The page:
Monday, November 16, 2009

Opening Lines

Ever picked up a book at random, opening it to the first page, and before you know it, you've read half the book in the store, just because the first line hooked you so quickly?

 

That's an ideal first line. The opening lines, but especially the first line, of a book is for two things: to capture the attention of the reader and raise story questions.

 

Take a look at these samples:

 

In a hole in the ground, there lived a hobbit~J.R.R. Tolkien, "The Hobbit"

This opening snags your attention because you want to know: what is a hobbit? Why do they live in holes? And, since it says "a hobbit" meaning a particular one, what does this hobbit have to do with the Story?

Because it raises Story questions, it captures your attention. Tolkien also answers these questions fairly quickly, but provides more so we are even more interested in the Story.

 

It is a truth universally acknowledged that a man of good fortune must be in want of a wife.~Jane Austen, Pride and Prejudice

Why is the man in want of a wife? Who acknowledges this truth? Moreover, what in the WORLD does this have to do with a book with the heavy title of Pride and Prejudice? Again, story questions. And, it's a fun tongue-in-cheek opening. Sets the stage for Elizabeth Bennett's witticisms.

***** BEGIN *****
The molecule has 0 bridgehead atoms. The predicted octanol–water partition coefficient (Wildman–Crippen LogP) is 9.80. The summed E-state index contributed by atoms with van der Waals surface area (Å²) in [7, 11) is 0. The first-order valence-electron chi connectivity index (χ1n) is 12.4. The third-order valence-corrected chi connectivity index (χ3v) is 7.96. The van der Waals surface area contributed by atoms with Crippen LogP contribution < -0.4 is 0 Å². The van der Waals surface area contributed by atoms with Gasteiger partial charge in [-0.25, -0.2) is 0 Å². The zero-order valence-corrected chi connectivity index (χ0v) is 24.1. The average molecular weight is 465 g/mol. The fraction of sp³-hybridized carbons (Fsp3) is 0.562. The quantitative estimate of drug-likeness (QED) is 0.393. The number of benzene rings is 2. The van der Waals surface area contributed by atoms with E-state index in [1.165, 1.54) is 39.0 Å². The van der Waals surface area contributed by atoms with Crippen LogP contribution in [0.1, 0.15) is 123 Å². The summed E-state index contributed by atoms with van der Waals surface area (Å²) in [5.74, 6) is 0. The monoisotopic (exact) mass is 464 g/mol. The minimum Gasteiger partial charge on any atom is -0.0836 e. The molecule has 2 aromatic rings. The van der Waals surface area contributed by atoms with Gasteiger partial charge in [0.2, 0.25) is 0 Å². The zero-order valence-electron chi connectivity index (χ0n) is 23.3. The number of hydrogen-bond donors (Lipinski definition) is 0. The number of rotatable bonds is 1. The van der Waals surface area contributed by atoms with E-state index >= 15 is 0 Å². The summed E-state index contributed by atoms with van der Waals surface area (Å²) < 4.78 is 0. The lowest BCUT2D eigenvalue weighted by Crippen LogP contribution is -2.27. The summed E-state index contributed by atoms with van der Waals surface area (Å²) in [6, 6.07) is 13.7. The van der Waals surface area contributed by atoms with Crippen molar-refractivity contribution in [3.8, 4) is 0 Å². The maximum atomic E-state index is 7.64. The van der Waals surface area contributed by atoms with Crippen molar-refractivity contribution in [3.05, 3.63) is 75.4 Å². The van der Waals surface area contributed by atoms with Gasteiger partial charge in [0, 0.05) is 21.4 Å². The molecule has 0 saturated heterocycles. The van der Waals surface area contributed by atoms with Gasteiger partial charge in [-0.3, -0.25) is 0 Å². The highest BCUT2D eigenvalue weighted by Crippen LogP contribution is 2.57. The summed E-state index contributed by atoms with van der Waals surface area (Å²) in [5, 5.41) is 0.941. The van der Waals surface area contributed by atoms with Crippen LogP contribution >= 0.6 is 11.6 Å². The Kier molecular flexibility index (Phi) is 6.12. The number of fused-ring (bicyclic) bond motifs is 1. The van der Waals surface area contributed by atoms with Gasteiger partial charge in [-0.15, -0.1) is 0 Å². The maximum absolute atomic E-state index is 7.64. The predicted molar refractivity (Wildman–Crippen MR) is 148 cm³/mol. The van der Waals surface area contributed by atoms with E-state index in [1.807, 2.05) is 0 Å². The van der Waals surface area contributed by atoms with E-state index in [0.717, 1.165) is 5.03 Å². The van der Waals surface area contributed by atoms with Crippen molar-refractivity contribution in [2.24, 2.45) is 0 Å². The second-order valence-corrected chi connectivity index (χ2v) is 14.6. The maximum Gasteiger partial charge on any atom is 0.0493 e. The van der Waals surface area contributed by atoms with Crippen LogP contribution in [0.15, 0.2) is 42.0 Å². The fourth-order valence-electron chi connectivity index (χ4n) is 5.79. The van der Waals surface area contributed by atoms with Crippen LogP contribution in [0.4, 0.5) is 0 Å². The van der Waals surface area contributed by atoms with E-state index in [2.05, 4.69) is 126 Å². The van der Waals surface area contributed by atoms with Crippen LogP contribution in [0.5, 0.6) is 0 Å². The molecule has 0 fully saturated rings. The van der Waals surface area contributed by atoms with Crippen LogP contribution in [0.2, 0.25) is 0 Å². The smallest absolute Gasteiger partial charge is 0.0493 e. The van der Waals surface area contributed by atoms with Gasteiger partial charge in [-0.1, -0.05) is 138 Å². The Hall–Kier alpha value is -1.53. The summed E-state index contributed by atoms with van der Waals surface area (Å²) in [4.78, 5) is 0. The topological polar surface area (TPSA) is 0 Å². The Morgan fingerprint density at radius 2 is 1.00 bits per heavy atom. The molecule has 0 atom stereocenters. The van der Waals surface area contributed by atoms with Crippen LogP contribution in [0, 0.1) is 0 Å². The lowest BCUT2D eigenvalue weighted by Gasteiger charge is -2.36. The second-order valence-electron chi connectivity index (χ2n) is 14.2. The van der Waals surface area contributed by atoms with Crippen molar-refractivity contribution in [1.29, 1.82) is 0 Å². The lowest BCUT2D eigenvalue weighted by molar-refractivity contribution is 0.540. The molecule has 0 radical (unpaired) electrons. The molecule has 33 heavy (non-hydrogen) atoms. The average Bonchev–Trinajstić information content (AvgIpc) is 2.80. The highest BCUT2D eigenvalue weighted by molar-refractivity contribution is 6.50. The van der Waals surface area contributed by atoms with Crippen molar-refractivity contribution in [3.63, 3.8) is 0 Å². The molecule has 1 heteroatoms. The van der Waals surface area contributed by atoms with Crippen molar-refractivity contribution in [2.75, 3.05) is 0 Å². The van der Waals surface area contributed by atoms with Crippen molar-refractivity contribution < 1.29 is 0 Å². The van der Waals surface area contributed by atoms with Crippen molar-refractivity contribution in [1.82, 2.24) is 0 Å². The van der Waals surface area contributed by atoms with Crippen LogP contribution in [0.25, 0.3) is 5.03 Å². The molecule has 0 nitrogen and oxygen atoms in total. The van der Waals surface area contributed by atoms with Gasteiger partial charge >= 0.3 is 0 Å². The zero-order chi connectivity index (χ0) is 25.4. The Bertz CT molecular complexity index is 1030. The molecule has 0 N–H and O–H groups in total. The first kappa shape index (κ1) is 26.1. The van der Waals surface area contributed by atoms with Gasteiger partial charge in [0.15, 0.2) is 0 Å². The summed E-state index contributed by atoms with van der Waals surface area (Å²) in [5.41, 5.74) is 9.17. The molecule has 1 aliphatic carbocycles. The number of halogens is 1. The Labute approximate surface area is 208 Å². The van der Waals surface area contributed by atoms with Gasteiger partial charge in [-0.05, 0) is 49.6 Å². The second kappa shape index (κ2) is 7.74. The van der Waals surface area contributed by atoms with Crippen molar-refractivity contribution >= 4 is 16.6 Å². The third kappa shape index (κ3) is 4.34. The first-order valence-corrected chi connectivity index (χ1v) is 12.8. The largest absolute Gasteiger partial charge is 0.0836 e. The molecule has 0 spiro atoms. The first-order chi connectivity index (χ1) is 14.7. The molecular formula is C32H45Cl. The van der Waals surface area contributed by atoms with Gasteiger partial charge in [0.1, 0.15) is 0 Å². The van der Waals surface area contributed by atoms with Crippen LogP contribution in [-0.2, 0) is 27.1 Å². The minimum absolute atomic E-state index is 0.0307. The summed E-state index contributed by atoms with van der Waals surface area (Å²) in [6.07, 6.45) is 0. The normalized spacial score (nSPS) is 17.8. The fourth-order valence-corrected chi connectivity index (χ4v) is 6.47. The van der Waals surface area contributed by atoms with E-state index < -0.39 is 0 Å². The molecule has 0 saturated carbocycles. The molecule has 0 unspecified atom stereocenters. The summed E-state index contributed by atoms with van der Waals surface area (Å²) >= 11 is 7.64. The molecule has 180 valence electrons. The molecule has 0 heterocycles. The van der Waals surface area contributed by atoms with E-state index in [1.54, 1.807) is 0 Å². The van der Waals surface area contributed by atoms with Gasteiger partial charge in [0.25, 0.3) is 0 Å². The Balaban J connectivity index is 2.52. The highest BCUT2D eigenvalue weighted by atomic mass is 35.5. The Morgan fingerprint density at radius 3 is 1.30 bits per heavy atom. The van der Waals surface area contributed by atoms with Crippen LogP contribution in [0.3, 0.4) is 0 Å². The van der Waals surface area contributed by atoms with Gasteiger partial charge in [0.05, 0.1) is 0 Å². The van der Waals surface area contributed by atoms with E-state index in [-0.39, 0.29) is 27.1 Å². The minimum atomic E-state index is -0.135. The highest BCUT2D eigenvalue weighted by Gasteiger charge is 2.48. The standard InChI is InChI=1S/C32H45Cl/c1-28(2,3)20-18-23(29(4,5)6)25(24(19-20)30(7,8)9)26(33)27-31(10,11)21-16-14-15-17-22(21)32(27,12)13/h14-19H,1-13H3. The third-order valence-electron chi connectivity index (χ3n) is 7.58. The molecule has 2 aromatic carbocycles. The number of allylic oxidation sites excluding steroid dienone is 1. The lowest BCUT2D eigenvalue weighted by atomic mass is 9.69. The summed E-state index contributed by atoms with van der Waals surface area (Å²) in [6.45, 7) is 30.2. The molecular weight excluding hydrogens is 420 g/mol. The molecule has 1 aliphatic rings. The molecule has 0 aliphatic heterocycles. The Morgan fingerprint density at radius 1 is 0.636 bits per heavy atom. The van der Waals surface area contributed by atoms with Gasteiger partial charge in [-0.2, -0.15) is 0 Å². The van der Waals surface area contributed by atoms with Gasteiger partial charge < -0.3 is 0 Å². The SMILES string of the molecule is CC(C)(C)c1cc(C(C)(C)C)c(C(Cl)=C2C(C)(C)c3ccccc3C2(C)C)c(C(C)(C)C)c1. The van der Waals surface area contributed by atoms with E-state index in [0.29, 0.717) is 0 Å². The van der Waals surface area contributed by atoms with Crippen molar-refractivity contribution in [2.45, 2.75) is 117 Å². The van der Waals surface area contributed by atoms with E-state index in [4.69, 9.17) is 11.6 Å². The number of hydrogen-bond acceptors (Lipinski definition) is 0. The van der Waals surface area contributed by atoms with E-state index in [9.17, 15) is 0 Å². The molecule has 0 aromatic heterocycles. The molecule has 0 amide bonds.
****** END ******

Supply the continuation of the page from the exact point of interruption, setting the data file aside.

And some not so amazing openings, including one from a modern book:

 

Squire Trelawner, Dr. Livesey, and the rest of these gentlemen having asked me to write down the whole particulars about Treasure Island, from the beginning to the end, keeping nothing back but the bearings of the island, and not only because there is treasure not yet lifted, I take up my pen in the year of grace 17--, and go back to the time when my father kept the "Admiral Benbow" inn, and the brown old seaman, with the sabre-cut, first took up his lodging under our roof~Robert Louis Stevenson, "Treasure Island".

Ick! So there's an island, and some treasure. Whohoo. Makes me wonder if this guy is going to be this long-winded throughout the entire book!

Admission: I might be slightly biased on this one because I don't like Treasure Island. However, I think most of you will agree--it's not a great opening line because it reveals the entire purpose of the book. To me, it leaves no story questions big enough to make someone want to read the entire book.

Does it seem presumptuous to tackle one of the "master" storytellers? Sorry, Mr. Stevenson!

 

The wind howled like a wounded beast in the southwest~Brian Jacques, "High Rhulain".

Hmm. Do tell. Wake me up when the storm's over. Especially since this is--what?--one of numerous Brain Jacques books that starts with a storm.

That isn't to say that I don't like Brian Jacques' books. The Pearls of Lutra is very good, and Mossflower ranks pretty high in my top-favorites list. However, I do get tired of the multiple books opening with storms. Plus, it doesn't bring up any story questions to be answered.

A better one would be, "The wounded otter crouched on the shoreline, ignoring the wind buffeting her fur."